According to the HCMC Department of Tourism, by February this year, the city had had 1,926 star-rated hotels with 48,182 guest rooms, including 116 hotels of 3-5 stars with 14,641 rooms. The average room occupancy rate of 3-5 star hotels was about 70%.
The department has asked the city government to offer incentives for projects to construct, expand and upgrade 3-5 star hotels.
Tourism enterprises have suggested the city build more exhibition and convention facilities. Currently, the city has only two exhibition and convention centers, namely GEM Center in District 1 and Saigon Exhibition and Convention Center (SECC) in District 7.
However, GEM is not big enough to accommodate large events while SECC is always full, with 56 large exhibitions already booked for this year.
Tech innovation must drive SMEs: experts
Domestic small and medium-sized enterprises (SMEs) should regard tech-driven innovations and digitisation as a guiding development trend when integrating into the global production and value chain.
Nguyen Hoa Cuong, deputy director of the Enterprise Development Department under the Ministry of Planning and Investment, made this remark at a seminar themed “Digitising the Vietnamese Economy: Empowering SMEs for the Global Market” held yesterday in Ha Noi.
The event, organised by the US-ASEAN Business Council (US-ABC) and the Viet Nam Chamber of Commerce and Industry (VCCI), attracted 180 SMEs operating in many business sectors. They heard experts from multinational companies discussing new policies, experiences, tools and solutions to enhance SMEs’ capacity in exploiting the potential of the growing digital economy, so that they can participate more effectively in the global supply chain.
Sunil Singh, Chief Information Officer of the Coca-Cola Company Bottling Investments Group, said businesses could not develop without innovation, adding that Coca-Cola was devoting one-third of its capital to tech-driven innovation, with a focus on automation, digitisation and artificial intelligence.
“If firms don’t apply automation, digitisation to their business models, they will have a hard time competing with their rivals and will soon be eliminated from the market," said Singh, adding that digital transformation was a strategic priority.
Regarding supply chain management, Frank Weiand, General Director of Supply Chain Services International, said the supply chain cost in Viet Nam accounted for 20 per cent of GDP and may grow to 25 per cent in the next coming years, much higher compared to Laos, Thailand and China. “If businesses reduce about 10 per cent of the supply chain cost, they can save 1.5 to 2 per cent of GDP,” Weiand said.
He added that production costs of Vietnamese enterprises were 20 per cent higher than those of neighbouring countries, such as Thailand and China, because Vietnamese enterprises were not yet well integrated in the international supply chain in terms of procurement, operations and sales. They were also behind in the application of international standards to improve quality and production capability, and were disadvantaged due to the delayed implementation of the ASEAN economic blueprint.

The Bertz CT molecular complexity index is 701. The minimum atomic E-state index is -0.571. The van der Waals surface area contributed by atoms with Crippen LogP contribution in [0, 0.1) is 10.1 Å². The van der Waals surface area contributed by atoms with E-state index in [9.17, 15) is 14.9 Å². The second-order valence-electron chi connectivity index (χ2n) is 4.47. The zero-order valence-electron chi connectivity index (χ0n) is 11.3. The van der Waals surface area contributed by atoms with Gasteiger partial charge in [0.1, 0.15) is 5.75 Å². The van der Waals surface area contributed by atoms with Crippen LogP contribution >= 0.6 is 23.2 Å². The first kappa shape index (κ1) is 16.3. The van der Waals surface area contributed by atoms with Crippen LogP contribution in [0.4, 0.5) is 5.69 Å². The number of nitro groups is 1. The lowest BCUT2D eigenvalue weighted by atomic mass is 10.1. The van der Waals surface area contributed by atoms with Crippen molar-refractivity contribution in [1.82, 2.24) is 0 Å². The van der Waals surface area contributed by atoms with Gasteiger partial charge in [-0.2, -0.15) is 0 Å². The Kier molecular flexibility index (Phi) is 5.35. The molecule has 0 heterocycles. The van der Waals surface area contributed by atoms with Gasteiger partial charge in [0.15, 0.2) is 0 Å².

Improvement of quality management systems and manufacturing processes can increase efficiency by up to 40 per cent and reduce costs. Optimisation of procurement processes offers cost reduction potentials of over 20 per cent, Weiand said.
During the seminar, representatives from Microsoft, MasterCard and other companies also shared their experiences in fields such as cloud technology, digital payment and business regulation.
Vinatex breaks ground on industrial park in Nam Dinh
The Vietnam Textile and Garment Group announced on April 18 that it has begun construction of the first phase of a US$400 million clothing and textile industrial park in the province of Nam Dinh.
The Rang Dong Industrial Park, located 140 kilometres from Hanoi, spans an area of 2,109 hectares. It will be built in two phases, with the first phase scheduled for completion in 2018.
Once completed, the IP will have a capacity to produce two billion metres of fabric per year and employ 60,000 people.
Govt sets solar power price at 9.35 cents
State utility Vietnam Electricity Group (EVN) is required to buy all output from solar power projects connected to the national grid at VND2,086 per kWh (9.35 U.S. cents), excluding value-added tax, according to a new decision of the Prime Minister.
The price might be changed based on the exchange rate, says the Prime Minister’s Decision 11/2017/QD-TTg which encourages development of solar power projects and takes effect from June 1, 2017 to June 30, 2019. Due to the lack of a pricing mechanism, investors have been reluctant to get involved in solar power generation projects. Investors said the solar power price should be set at 10 U.S. cents per kWh or higher to guarantee profitability for them.
Diep Bao Canh, general director of Red Sun Solar Energy JSC, told the Daily that 9.35 cents a kWh would allow investors to earn some profit as the solar power generation cost had declined. “In the past, about US$1.2 million was needed to invest in each megawatt of solar power but the cost has now edged down to US$1 million. Therefore, there are many projects in the pipeline,” said Canh.